After the war, Cockshoots developed into one of the largest Morris distributors in Britain and remained a Rolls Royce retailer. The company also extended its operations outside central Manchester to several sites in Stockport, Bury (previously Carrs Ltd), Marple, Disdbury, Ashton-under-Lyne (previously Stanmford Motors), Wilmslow (previously T Eadingotn and Sons Ltd), Handforth (MEL Engineering Co.), Hyde, Bolton and Radcliffe, Kidderminster (previously T.B.C. Ltd), Bramhall/Hazel Grove and Hagley.
In 1959 Cockshoots became a public company with J O H Norris as Chairman, Graham and Brian Norris as Joint Managing directors and J Cartland, J Mitchell and H Drake as directors. Cockshoots, in a joint move with Lockers Ltd and Colmore Depot Ltd, opened in Store Street Manchester a jointly owned B.M.C. parts department for warehousing and marketing called The Parts Service Combine Ltd.. Cockshoots also opened another joint company- Combine (Manchester) Ltd, for data processing, stock control and financial work. In 1965 the Cockshoot group were opened in Roebuck Lane, Sale. These premises incorporated offices, central accounts and publicity departments.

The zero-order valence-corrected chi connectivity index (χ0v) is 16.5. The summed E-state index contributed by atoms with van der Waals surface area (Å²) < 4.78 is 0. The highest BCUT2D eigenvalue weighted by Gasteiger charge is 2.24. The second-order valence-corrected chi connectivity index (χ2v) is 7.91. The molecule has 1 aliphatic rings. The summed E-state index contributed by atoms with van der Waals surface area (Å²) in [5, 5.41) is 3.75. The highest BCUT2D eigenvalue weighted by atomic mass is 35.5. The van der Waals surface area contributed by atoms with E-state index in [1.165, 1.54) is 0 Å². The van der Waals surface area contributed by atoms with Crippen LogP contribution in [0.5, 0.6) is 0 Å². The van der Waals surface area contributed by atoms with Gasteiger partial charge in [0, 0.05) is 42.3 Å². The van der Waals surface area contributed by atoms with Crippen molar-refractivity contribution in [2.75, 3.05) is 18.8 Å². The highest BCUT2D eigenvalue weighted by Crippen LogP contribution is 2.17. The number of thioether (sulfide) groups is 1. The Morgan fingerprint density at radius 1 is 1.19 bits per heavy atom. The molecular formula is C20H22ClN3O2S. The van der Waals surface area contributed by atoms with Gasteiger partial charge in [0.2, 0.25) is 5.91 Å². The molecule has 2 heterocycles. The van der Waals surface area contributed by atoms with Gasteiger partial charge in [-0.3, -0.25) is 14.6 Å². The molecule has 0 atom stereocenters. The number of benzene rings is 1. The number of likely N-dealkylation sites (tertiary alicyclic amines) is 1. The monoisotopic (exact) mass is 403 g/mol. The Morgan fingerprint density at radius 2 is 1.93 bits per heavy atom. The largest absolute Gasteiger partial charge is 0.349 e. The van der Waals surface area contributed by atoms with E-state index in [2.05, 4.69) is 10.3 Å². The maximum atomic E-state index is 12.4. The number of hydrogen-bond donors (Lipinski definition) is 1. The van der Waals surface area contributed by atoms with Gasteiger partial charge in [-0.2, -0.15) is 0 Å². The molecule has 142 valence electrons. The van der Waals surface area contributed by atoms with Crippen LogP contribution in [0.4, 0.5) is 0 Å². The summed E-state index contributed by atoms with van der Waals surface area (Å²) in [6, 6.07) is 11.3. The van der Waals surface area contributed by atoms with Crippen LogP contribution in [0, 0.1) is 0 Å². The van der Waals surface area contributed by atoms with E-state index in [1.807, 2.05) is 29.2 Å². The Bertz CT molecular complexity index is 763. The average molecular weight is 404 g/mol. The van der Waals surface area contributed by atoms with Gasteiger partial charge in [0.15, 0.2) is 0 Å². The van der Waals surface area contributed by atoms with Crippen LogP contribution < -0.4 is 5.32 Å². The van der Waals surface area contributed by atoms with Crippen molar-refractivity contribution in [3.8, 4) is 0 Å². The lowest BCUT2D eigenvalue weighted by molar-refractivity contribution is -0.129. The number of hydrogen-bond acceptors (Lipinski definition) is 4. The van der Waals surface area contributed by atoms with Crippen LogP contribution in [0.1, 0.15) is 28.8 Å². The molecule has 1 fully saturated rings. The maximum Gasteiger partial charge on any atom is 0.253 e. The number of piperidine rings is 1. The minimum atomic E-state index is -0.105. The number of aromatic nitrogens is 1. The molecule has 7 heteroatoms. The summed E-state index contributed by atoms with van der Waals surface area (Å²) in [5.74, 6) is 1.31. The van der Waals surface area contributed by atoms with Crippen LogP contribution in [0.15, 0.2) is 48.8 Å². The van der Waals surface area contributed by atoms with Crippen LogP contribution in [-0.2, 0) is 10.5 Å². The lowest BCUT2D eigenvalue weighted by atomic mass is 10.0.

In 1963 J O H Norris retired and handed over Chairmanship to his eldest son, Graham. J O H Norris then turned his attention to his library of books and models which mostly went to the National Motor Museum at Beaulieu while Cockshoot material came to the Museum of Science and Industry in Manchester.
In 1968 Lex Garages Ltd took over Cockshoots for just under £1 million with Graham Norris as Chairman and Managing Director until he left the company in 1970.